“Where did Zorroid go?” asked Maid&More, looking up at the sky. “Off on a hoverpack?”
Natalia pointed down into the lake.
“Is that where he came from?” asked Jeeve5.
“No,” said Natalia.
She led them to the foot of the wall. Jeeve5 climbed into the grave where Zorroid had emerged.
“Is it another tunnel?” asked Maid&More.
After a moment, Jeeve5 looked up. “No. It’s a JIT-Fab. A Just-In-Time Fabrication unit. Recently used. The power and raw materials are exhausted. Even the controller is gone: it must have become part of Zorroid.”
“So that’s how he appears so quickly out of nowhere,” said Maid&More. “Zorroid’s creator must have scattered hundreds of these units across North America.”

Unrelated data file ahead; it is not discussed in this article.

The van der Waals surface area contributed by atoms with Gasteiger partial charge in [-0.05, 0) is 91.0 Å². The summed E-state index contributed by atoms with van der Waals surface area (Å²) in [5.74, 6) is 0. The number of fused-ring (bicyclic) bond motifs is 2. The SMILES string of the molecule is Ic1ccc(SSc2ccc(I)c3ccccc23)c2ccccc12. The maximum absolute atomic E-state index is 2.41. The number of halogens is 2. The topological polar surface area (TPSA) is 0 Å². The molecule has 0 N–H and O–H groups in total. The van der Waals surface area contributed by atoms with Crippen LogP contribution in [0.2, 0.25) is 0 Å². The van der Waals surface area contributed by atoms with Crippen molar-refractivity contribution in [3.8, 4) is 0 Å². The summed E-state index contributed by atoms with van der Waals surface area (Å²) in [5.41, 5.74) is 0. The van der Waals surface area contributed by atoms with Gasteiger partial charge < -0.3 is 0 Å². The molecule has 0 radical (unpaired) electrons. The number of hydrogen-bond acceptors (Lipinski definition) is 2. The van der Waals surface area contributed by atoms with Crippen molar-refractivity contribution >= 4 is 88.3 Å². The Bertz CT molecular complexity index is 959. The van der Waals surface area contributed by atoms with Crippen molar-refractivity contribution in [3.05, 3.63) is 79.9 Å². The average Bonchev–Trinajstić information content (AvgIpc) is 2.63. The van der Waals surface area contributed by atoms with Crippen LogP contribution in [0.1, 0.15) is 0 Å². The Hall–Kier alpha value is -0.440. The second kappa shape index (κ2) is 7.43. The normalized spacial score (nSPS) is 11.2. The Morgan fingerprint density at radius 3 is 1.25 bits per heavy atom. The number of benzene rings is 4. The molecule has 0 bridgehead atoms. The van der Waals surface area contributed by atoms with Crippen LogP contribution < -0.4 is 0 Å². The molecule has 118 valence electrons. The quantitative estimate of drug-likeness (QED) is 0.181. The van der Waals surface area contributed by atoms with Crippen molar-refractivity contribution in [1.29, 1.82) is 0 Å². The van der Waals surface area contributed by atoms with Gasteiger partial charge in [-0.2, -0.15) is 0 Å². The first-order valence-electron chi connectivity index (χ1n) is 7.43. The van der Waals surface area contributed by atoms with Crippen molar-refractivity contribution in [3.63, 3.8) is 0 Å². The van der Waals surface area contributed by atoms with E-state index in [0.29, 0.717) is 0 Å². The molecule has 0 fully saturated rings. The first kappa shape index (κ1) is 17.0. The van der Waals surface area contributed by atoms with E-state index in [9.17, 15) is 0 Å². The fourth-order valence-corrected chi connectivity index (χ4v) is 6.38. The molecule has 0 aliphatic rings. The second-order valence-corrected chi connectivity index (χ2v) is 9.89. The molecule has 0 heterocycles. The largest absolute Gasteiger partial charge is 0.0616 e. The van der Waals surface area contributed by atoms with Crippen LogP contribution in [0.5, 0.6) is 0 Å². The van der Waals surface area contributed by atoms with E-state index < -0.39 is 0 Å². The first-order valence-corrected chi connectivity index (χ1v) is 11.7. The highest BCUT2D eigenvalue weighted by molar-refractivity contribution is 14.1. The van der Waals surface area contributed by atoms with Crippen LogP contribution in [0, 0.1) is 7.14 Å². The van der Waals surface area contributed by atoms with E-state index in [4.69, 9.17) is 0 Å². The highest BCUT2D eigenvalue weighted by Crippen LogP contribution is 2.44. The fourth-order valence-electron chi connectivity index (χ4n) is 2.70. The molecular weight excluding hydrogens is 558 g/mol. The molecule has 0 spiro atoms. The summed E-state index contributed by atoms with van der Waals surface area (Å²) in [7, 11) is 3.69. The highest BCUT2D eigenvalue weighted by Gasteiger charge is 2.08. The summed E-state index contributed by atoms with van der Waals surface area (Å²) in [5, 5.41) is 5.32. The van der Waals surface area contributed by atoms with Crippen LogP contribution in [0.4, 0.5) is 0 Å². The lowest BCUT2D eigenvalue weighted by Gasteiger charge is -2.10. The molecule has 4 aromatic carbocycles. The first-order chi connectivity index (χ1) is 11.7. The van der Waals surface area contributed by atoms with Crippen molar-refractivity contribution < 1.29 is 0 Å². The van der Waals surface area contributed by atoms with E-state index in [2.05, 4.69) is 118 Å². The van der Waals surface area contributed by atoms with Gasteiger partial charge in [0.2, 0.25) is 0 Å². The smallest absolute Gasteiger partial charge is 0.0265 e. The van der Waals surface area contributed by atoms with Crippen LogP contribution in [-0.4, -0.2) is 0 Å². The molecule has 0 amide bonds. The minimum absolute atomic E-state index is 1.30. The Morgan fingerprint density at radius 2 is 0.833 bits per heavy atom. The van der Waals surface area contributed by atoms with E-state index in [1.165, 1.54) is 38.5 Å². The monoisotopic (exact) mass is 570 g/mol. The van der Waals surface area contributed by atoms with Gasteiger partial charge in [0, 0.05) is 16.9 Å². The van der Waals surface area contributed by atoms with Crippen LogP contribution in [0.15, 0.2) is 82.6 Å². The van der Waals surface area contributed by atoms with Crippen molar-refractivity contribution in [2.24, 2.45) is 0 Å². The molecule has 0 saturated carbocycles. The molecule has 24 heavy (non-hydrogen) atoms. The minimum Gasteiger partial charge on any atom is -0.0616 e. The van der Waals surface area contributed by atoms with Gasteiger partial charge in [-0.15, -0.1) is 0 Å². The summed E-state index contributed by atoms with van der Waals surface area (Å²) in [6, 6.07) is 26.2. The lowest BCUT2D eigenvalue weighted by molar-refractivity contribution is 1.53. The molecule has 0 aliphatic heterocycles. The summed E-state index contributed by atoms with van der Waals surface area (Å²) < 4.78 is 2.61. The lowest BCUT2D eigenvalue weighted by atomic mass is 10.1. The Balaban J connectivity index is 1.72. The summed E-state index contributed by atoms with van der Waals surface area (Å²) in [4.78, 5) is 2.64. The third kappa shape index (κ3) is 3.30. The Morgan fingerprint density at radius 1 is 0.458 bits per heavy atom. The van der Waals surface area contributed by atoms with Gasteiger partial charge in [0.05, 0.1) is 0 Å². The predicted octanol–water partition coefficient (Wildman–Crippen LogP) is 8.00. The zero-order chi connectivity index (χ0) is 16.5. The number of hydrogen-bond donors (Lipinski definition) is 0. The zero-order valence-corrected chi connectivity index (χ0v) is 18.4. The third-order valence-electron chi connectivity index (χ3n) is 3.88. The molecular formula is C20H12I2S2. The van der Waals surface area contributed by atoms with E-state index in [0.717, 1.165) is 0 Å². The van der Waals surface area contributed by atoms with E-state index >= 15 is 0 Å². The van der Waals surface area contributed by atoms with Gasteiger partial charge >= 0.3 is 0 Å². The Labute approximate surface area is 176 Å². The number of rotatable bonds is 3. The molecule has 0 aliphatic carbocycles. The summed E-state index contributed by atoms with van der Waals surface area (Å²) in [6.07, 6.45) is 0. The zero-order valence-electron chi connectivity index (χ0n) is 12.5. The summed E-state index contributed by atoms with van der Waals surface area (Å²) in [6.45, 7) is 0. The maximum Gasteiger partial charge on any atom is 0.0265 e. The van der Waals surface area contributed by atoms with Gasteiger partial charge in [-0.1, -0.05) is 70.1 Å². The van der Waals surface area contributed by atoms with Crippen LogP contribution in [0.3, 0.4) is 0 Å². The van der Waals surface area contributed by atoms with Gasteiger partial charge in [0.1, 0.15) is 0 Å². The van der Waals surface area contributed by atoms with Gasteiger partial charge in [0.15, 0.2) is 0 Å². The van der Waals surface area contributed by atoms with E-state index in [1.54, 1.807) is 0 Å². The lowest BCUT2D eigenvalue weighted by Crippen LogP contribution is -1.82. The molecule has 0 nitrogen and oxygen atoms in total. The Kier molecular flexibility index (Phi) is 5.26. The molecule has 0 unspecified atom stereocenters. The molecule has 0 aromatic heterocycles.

“At least he obeys the laws of physics,” said Jeeve5. “Zorroid is a product of nanotech construction.”
Natalia looked north at the water and trees, the land where a future was still possible. She put a hand on her belly, her child.
“And el Zorro,” she whispered, “will be a product of Natalia construction.”
George Walker’s stories have appeared in Helix, Tomorrow SF, Science Fiction Age and other publications. He is an engineer working in high tech in the northwest corner of the U.S., where the rain still falls. More of his fiction is available via his website.
I was inspired by the political controversy around building an impenetrable wall around the U.S., and the thought that sometimes, people building a wall can find themselves on the wrong side of it. Then the characters took over. Credit to Isaac Asimov for the Three Laws.